Nederlands: Linked In icon

Whether you’re trying to capture the attention of a financial recruiter, a hiring manager or a professional peer, using social media is becoming increasingly necessary.

It’s even becoming unusual for a qualified professional not have a LinkedIn profile. Therefore, taking social media seriously can pay big dividends. In fact, LinkedIn may even help you land a job.

A Subtle Way to Impress

Let’s do a thought experiment: say you submit your resume to an accounting firm and the financial recruiter responsible for hiring is interested. What’s the first thing she will do? Likely search your name online. Within minutes, the financial recruiter will be looking at your LinkedIn profile.  What does this mean? You have a great opportunity to impress. A profile with a high-quality photograph, a complete (and well-written) work history, several recommendations, and a thoughtful summary will help you land an interview. Or, to conduct another thought experiment, let’s say a different financial recruiter is searching for candidates for an open position. Of course, one resource she’ll likely use is LinkedIn. If your work history is a match and you have a clean, smart profile, you may land an unexpected interview. In both situations, being on LinkedIn (and having a solid profile) make all the difference.

Digital Networking

Using LinkedIn isn’t just tending to your profile, however. There are several ways that you can use LinkedIn to gain contact with other professionals. The most obvious is simply by “connecting” to friends and colleagues. By doing so, you are expanding your network, and giving yourself the ability to correspond with “connections of connections.” While this might seem like a minor perk, you can make valuable contacts with industry insiders, with current employees of companies you’re interested in, as well as directly correspond with company recruiters, for example, if she advertises for an open position.  Another way to network is through joining online LinkedIn groups of like-minded professionals. You’ll have access to shared message boards (and ideas) as well as the ability to communicate directly with fellow group members.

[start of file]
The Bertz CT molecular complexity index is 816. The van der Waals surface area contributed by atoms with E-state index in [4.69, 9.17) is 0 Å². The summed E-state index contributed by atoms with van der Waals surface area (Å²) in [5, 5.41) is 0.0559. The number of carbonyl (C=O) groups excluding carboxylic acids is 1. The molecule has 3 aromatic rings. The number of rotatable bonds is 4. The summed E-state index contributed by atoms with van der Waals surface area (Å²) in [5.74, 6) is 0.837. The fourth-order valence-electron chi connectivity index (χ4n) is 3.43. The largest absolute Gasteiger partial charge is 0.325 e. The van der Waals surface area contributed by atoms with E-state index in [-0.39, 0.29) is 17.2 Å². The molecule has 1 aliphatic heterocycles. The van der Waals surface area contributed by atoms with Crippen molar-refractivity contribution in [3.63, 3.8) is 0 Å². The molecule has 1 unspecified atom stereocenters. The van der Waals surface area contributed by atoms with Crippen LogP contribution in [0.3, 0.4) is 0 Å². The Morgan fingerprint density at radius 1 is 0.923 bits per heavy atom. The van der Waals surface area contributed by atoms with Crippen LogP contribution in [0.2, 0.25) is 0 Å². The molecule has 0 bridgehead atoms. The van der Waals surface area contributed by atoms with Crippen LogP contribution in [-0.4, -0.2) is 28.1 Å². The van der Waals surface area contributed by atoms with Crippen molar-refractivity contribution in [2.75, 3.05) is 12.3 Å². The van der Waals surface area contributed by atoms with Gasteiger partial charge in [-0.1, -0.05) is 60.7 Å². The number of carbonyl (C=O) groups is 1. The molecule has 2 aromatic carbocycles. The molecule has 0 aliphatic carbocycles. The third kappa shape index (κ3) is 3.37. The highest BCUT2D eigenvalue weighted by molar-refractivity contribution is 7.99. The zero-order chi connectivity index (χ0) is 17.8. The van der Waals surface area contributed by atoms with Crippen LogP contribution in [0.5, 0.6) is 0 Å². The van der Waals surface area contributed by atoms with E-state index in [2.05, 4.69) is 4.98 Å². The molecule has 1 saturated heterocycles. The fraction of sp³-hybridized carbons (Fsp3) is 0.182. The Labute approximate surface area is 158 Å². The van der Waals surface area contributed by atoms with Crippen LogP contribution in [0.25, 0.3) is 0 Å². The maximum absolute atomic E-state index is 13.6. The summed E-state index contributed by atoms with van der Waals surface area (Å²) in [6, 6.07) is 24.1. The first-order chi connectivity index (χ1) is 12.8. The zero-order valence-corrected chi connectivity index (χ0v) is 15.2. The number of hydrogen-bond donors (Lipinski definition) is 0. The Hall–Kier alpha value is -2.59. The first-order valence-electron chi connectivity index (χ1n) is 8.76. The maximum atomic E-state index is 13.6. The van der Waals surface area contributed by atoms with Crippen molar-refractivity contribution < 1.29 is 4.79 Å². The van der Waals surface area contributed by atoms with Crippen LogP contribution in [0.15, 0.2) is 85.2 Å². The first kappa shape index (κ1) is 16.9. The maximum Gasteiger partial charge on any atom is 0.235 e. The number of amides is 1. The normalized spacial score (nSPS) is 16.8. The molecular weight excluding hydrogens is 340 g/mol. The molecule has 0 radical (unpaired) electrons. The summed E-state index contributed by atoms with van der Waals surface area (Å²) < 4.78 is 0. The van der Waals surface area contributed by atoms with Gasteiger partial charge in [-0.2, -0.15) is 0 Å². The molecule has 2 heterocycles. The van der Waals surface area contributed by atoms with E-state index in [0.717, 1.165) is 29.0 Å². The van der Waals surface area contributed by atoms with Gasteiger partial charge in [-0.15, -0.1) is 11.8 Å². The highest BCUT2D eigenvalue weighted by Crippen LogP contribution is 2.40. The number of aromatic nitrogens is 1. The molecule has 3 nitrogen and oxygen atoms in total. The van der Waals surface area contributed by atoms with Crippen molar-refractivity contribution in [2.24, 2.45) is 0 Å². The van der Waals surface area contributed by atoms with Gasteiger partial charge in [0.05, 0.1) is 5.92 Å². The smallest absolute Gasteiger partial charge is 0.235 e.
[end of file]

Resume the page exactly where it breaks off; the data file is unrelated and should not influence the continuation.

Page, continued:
Unique Job Listings Available

Unbeknownst to many, LinkedIn also has job listings. Often, the listings are posted by recruiters and are direct invitations to apply to an opening. By staying active on LinkedIn and doing some searching of your own, you’ll likely be able to find many few worthwhile listings – though if you’re considering applying via LinkedIn, keep in mind that you need to keep your profile polished: it will be sent to the recruiter, along with your resume and cover letter.

Researching Companies

Finally, LinkedIn has company pages that allow you to learn more about companies within your field of interest – if you’re looking for a high profile accounting position, for example, you can search companies within the field and even find individuals employed with companies of interest. Or, for example, you can find the profile for a financial recruiter and read about the services the recruiter’s company has to offer. In other words, LinkedIn provides many different methods of approaching a job search.

The Digital Age

In the end, the issue is availability. In an increasingly digital age, with numerous avenues of 24/7 communication, a successful professional embraces the transition to the digital life rather than resists it. Having a well-maintained LinkedIn page is just one way to show potential recruiters that you’re serious about your professional career long-term.